Legislative Changes Impact Placement of Foster Children

October 2012
Number 62

On September 26, 2012, Governor Brown signed into law Senate Bill (SB) 121 and SB 1568, both of which further clarify procedures for educational placements of foster children by amending the Education Code. The amendments will become effective on January 1, 2013.

Placement Decisions:

The purpose of SB 121, as noted by the Legislature, is to protect against placement decisions for foster children made outside of the Individualized Education Plan (IEP) process or by those who do not have educational rights relative to foster children.

In amending Education Code section 48853, SB 121 reaffirms and clarifies existing law requiring foster children to attend programs operated by the local education agency (LEA), except under certain circumstances, such as when the child’s parent/guardian unilaterally determines that the child’s best interests call for placement in another program. SB 121 modifies existing law in the instance where the foster child’s parent/guardian makes a unilateral placement decision, and now requires the parent/guardian to submit a written declaration to the LEA setting forth the decision and acknowledging that the new program may not be financed or reimbursed by the LEA. LEAs may provide written notice of the need for a declaration to the parent/guardian. The timing of when the declaration is to be received by the LEA is not specified.

Further, SB 121 clarifies existing law for placement of foster children in programs at non-public, non-sectarian schools when public settings are not appropriate, which may only occur after convening an IEP team meeting. Following amendments to Education Code sections 56157 and 56342.1, the foster child’s IEP must now specify in writing whether placement in a non-public, non-sectarian school is appropriate.

Additionally, SB 121 adds prohibitions on licensed children’s institutions (LCI), within amendments to Education Code sections 56155.7 and 56366.9, against requiring a child to be identified as an individual with special needs as a condition of admission into the LCI, and against referring foster children to programs offered by non-public schools unless the child’s IEP specifies the program is appropriate.

School of Origin:

The purpose of SB 1568, according to the Legislature, is to provide a foster child in high school the opportunity to remain in his/her school of origin (either the school attended when housed under foster care or his/her most recently attended school) after jurisdiction of the court is terminated and the child is no longer under foster care. The Legislature noted that the recent changes will avoid uprooting former foster children in high school by giving them the option of keeping their social and academic structure intact.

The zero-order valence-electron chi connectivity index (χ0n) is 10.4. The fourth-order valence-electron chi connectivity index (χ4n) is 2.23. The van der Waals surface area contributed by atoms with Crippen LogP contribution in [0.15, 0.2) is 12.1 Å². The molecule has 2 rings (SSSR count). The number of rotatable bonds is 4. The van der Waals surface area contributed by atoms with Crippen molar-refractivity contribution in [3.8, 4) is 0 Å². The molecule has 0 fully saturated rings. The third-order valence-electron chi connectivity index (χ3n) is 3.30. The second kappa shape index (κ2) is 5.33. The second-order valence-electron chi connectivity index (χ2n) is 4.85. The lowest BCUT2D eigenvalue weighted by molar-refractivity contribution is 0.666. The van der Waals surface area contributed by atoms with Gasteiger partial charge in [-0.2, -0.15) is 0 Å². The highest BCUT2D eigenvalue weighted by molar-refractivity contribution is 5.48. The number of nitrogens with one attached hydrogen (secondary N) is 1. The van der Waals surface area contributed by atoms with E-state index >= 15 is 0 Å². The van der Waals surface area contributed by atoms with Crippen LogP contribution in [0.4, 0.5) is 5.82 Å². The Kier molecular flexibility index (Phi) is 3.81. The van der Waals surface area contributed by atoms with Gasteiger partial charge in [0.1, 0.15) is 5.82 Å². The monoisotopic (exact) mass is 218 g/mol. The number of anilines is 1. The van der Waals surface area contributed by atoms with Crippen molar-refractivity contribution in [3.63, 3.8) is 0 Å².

In amending Education Code section 48853.5, SB 1568 affirms existing law that a foster child may continue his/her education in his/her school of origin for the duration that the court holds jurisdiction over the child. However, SB 1568 modifies existing law for former foster children in high school, who are now permitted to remain in his/her school of origin up until graduation if jurisdiction of the court is terminated when he/she is already enrolled in high school. Districts are not required to provide transportation to former foster children who remain in high school under this newly-amended code section, unless the student’s IEP calls for transportation as a related service. Former foster children in grades 1 through 8, however, may only finish out the academic year in their school of origin after jurisdiction is terminated, which is consistent with previous laws for all former foster children.

SB 1568 also provides additional duties to LEA-designated educational liaisons for foster children. Existing law provides that liaisons are to assist in enrollment, transfer, placement, and checkout of foster children within the LEA; however, SB 1568 provides that liaisons for foster children may also, if so designated by their superintendent, notify appropriate parties of a foster child’s expulsion proceedings and recommendations.

As both SB 121 and SB 1568 likely will require additional costs mandated by the State, both bills provide provisions to pursue reimbursement of these costs pursuant to statutes within the Government Code.

If you have any questions regarding SB 121 and SB 1568, or other issues related to educational placement of foster children, please feel free to contact one of our eight offices located statewide. You can also visit our website, follow us on Facebook, or download our Client News Brief App.

 

Written By

Deborah R. G. Cesario
Shareholder
San Diego Office
dcesario@lozanosmith.com

Matthew Soleimanpour
Associate
San Diego Office
msoleimanpour@lozanosmith.com

 

 

©2012 Lozano Smith

As the information contained herein is necessarily general, its application to a particular set of facts and circumstances may vary. For this reason, this News Brief does not constitute legal advice. We recommend that you consult with your counsel prior to acting on the information contained herein.

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